Monday, February 3
By the time you read this, Moses Sumney will be ... actually, who could even guess? Usually, when an artist supposedly comes out of nowhere, they really just came from a long time spent in some secret music scene where no one was paying attention. But Sumney seems like he really did POW! into existence with a fully realized yet still-evolving sound, which marries up-to-the-minute digital loopery to the most daring folk experiments of the late '60s and '70s. (On Twitter, he mentions he's just getting into Joanna Newsom - someone make that introduction!) In about six months, Sumney has gone from the bedroom to the main stage, and by the time he gets out a full-length, people should be (rightly) losing their minds. - Chris Ziegler
See also: 10 L.A. Bands Who Will Blow Up in 2014
There are just two Bots, but they combine to make an unholy, Afropunk roar that's louder and more fearsome than the din created by much larger groups. As if that's not enough, brothers Anaiah Lei (drums) and Mikaiah Lei (guitars) have been playing onstage together since they were 12 and 15, respectively. Now, at the ripe old ages of 16 and 20, the Glendale duo is far more than a cute kid-rock act. Simply put, The Bots are one of the few truly original and bracingly exciting new punk bands, amply capable of dishing out sludgy slabs of hard rock like "Notre Monde" and such contemplative, bluesy ballads as "No One Knows" alongside more traditional light-speed bursts "I Like Your Style" and "Northern Lights." It's no surprise, then, that the Lei brothers' smashing of disparate influences has attracted disparate fans including Damon Albarn and Rise Against's Laura Jane Grace. - Falling James
Tuesday, February 4
The Hounds Below
Jason Stollsteimer is often remembered for his messy altercation with The White Stripes' Jack White back in 2003, but he's always been a melodic pop-rock songwriter, whether with his longtime Detroit group The Von Bondies or his latest band, The Hounds Below. The Hounds' new album, You Light Me Up in the Dark, is full of hard-rocking power-pop anthems such as "Chelsea's Calling," where Stollsteimer's wistful vocals are torched further by Mathew Hofman's guitar. "For You and I" couldn't be further from a typical Motor City garage-rock revival. It's a stirring anthem that inverts Arcade Fire euphoria with a more lyrically cynical (yet ultimately romantic) perspective, bathed in Hofman's sparkling blips of Cure-like '80s guitar. - Falling James
Wednesday, February 5
HOUSE OF BLUES
Turns out there's only so much an artist can express clad in a creepy mask and jumpsuit, fronting a frenzied mega-metal band of blokes in creepy masks and jumpsuits. So Slipknot singer Corey Taylor also emotes through Stone Sour, a more mainstream, less image-conscious act, which actually precedes his musical mothership and has been too prolific, popular and enduring (formed in 1992) to still be a "side project." These Iowans' music, literally and metaphorically, beats from the American heartland: a solid-hewn melding of contemporary heavy metal and post-grunge radio rawk distinguished by Taylor's charismatic, big-brotherly baritone. Last year's House of Gold & Bones - Part 2 finds Stone Sour in fiery form, with clenched-teeth riffs and burly beats offset by grown-up strings and contemplative keys. - Paul Rogers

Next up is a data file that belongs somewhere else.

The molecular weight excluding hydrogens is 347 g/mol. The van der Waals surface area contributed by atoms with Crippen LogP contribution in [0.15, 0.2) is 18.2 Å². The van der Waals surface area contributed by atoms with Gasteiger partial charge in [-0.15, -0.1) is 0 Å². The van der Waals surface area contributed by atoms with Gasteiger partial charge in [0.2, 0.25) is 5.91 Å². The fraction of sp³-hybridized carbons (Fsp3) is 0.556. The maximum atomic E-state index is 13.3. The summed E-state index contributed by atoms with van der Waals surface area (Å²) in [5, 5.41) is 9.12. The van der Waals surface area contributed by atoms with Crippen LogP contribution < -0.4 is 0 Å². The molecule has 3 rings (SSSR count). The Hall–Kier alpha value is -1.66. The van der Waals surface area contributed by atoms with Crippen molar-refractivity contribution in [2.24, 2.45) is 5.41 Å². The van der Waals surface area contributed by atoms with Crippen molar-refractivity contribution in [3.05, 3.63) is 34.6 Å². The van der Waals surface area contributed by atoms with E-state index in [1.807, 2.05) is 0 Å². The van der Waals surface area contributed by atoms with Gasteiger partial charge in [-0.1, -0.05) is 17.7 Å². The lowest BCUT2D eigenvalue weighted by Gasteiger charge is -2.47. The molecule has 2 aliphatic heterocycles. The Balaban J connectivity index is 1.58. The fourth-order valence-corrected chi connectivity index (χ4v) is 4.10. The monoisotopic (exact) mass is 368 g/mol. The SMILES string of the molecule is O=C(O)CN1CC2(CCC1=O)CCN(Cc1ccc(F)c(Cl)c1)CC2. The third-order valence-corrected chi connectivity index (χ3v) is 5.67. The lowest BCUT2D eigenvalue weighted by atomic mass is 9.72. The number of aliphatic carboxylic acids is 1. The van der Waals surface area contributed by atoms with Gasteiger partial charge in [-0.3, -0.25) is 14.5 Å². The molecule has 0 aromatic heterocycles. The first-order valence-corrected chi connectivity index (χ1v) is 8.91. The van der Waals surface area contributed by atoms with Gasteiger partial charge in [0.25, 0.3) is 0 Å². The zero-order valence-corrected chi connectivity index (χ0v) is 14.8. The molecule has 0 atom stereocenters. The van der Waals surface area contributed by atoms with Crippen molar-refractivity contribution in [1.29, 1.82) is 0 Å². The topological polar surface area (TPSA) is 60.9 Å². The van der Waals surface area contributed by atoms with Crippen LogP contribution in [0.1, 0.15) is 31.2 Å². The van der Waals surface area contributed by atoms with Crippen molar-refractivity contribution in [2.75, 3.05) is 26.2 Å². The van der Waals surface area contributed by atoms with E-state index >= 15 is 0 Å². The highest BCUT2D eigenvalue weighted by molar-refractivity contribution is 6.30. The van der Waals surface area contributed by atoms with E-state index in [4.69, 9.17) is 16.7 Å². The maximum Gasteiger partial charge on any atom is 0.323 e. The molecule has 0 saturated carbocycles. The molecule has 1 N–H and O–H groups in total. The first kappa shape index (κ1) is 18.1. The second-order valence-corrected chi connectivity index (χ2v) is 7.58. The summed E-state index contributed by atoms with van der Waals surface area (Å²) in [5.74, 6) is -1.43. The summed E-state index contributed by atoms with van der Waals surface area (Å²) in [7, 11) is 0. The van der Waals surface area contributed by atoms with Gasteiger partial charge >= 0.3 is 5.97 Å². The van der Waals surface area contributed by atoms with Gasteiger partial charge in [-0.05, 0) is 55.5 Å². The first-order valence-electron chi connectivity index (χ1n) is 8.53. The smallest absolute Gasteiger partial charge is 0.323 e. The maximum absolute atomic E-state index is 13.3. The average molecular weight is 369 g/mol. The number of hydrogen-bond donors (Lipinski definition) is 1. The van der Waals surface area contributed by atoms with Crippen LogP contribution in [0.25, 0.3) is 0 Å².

Thursday, February 6
Action Bronson's delivery bears an eerie sonic resemblance to Ghostface Killah's. He also cooks a mean lamb burger. After graduating from the Art Institute of New York's culinary program, the outspoken Queens native worked regularly throughout his 20s as a gourmet chef. Since releasing the well-received 2011 mixtape Bon Appetit B****, he has self-released four mixtapes chock-full of witty wordplay and food references. In 2013, he was named a member of XXL magazine's Freshmen Class, and the father of two also hosts a food series on Vice.com. His Vice/Atlantic records debut, Saab Stories, was released in June. Tonight's attendees are warned not to bum-rush the stage, as the big-boned wrestling fanatic is known to body-slam stage crashers. - Jacqueline Michael Whatley
Dan West and Azalia Snail are the poster children for grown-up romantic mush, and their psych-pop trio LoveyDove excels at delivering rich, fully realized celebratory treatises on the subject. The band's intricately arranged songs carry a penetrating, organic appeal, one borne of the ardent lovers' psych-sync and unmatched natural-fact musicality. Snail has long and successfully toiled in the lo-fi underworld, while West is an accomplished composer-arranger, and rarely have professionalism and passion combined with such artistic merit. LoveyDove is not just about self-stimulating declarations of passion, however; the band actively aims to uplift its audience and illuminate a path out of the dark jungle of anger and resentment in which so many of us endlessly wander. A tall order, yes, but in their hands it has led to a superbly crafted set of songs, all featured on their self-titled debut CD, which tonight's show is celebrating. Prepare for a profoundly transportive flight. - Jonny Whiteside
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